Tuesday, 17 May 2016

Language and diabetes - Wednesday - Diabetes Blog Week

NThere is an old saying that states “Sticks and stones may break my bones, but words will never hurt me”. I'm willing to bet we've all disagreed with this at some point, and especially when it comes to diabetes. Many advocate for the importance of using non-stigmatizing, inclusive and non-judgmental language when speaking about or to people with diabetes. For some, they don't care, others care passionately. Where do you stand when it comes to “person with diabetes” versus “diabetic”, or “checking” blood sugar versus “testing”, or any of the tons of other examples? Let's explore the power of words, but please remember to keep things respectful.

Hmmmm I'm stuck... This is a bit of a two edged sword in that I really don't care about 'language' that relates to diabetes in the sense of whether they call me diabetic, a person with diabetes or even someone 'suffering' with diabetes. I don't care if we call it blood testing, checking bloods or just testing. I don't mind whether we're injecting, jabbing, stabbing or pricking. So really it would seem that language doesn't bother me but it does. The flip side of the sword is I've been on the receiving end of some diabetes targeted abuse, bullying I suppose. 

I've never hidden my condition, it's part of me. Like the colour of my hair, my height and my temper. So when I meet new people it's not normally long before my diabetes enters the relationship. As always this happened with a group of people I called friends, some of who are still on my FB friends list and so may even read this. They accepted my blood sugars and condition or so it seemed, I'd test at meals and inject as and when necessary. I then moved to my pump, these people seemed to be there for that too. My freedom seemed to sore so I was happy to bolus in front of them and even on one or two occasions do a set change. If they asked questions I was happy to share. So how does this relate to language? Well one of these people decided it was unacceptable that I didn't do as instructed, that I dared to challenge what they had decided. The easiest target to upset me - diabetes. Apparently all of a sudden my insulin pump made people uncomfortable. My blood sugar testing kit offended people. Apparently testing my blood sugar at the table was dirty! It'd be better if I went to the toilet...erm no. So you'd think that other people would be supportive, point out such comments are wrong and that behaving in this way was unfair. Nope. The rest of the group accepted it by default that this person was right, one even suggested I was in the wrong for testing in public. I never forced these people to watch, I don't go round randomly finger pricking people. So now we don't speak and so yes, in this way yes language hurt me. But I won't be a sheep and I won't be ashamed of who I am. On this occasion I learnt to stand up for myself, as no one else did.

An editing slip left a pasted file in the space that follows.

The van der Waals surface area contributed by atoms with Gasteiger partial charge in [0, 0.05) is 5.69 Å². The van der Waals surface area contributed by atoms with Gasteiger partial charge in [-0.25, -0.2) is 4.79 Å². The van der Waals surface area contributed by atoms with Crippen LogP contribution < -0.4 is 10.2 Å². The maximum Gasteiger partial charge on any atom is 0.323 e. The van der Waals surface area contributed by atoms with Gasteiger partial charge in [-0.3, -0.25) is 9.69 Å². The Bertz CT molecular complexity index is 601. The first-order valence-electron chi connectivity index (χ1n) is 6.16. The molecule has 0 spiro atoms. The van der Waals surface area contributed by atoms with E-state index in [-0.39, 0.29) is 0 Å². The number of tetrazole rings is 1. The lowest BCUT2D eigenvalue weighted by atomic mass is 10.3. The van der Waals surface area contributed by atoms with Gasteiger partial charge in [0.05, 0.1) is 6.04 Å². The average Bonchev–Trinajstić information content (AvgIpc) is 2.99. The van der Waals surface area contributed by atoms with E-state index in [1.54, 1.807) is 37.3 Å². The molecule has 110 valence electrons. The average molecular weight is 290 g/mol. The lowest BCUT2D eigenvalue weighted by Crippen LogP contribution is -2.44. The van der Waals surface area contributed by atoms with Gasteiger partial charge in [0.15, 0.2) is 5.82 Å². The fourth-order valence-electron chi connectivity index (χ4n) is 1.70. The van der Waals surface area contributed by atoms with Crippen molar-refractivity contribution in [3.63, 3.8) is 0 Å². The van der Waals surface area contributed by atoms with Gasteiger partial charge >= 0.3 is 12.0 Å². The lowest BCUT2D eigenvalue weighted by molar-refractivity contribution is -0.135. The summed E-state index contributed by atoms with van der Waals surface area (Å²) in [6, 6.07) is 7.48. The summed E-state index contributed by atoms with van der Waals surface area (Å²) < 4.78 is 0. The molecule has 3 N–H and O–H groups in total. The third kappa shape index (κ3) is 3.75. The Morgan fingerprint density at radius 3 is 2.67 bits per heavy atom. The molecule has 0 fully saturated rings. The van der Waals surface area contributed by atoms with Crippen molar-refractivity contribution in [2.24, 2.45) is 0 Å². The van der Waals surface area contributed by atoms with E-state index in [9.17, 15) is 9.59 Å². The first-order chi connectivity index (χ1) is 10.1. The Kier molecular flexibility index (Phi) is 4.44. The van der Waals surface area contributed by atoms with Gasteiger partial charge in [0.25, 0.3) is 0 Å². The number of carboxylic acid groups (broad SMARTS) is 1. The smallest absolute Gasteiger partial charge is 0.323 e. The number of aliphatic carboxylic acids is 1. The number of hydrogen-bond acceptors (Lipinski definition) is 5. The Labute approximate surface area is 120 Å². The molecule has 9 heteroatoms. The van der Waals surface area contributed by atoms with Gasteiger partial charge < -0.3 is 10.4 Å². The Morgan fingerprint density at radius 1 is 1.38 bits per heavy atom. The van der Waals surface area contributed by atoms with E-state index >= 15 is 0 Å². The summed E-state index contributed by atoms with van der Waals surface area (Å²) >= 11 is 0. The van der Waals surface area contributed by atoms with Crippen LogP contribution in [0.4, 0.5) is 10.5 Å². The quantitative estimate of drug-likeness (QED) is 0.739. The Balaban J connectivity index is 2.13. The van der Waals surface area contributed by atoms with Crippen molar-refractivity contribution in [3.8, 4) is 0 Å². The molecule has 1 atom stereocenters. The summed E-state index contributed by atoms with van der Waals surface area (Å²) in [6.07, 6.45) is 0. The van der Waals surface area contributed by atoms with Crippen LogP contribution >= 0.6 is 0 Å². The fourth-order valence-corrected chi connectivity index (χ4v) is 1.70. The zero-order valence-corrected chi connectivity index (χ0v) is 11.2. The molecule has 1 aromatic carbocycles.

So yes, language can be hurtful, but I always try to look at what the intent behind a comment was before I respond to it. I suppose the answer is to use language positively to educate and to try and ignore the negatives or at least not respond to it. 

If you're one of the people responsible for this experience I can't say I forgive you, I don't but I also can't say I understand you. Feel free to explain yourself.


  1. Ugh, I luckily haven't had someone tell me to go to the bathroom to test but I would not be happy at all if they did.

  2. I had some one tell me to go to the bathroom once. I said well no I don't test my blood sugar int he bath. LOL

    I referred your blog to the TUDiabetes blog page for the week of May 16, 2016.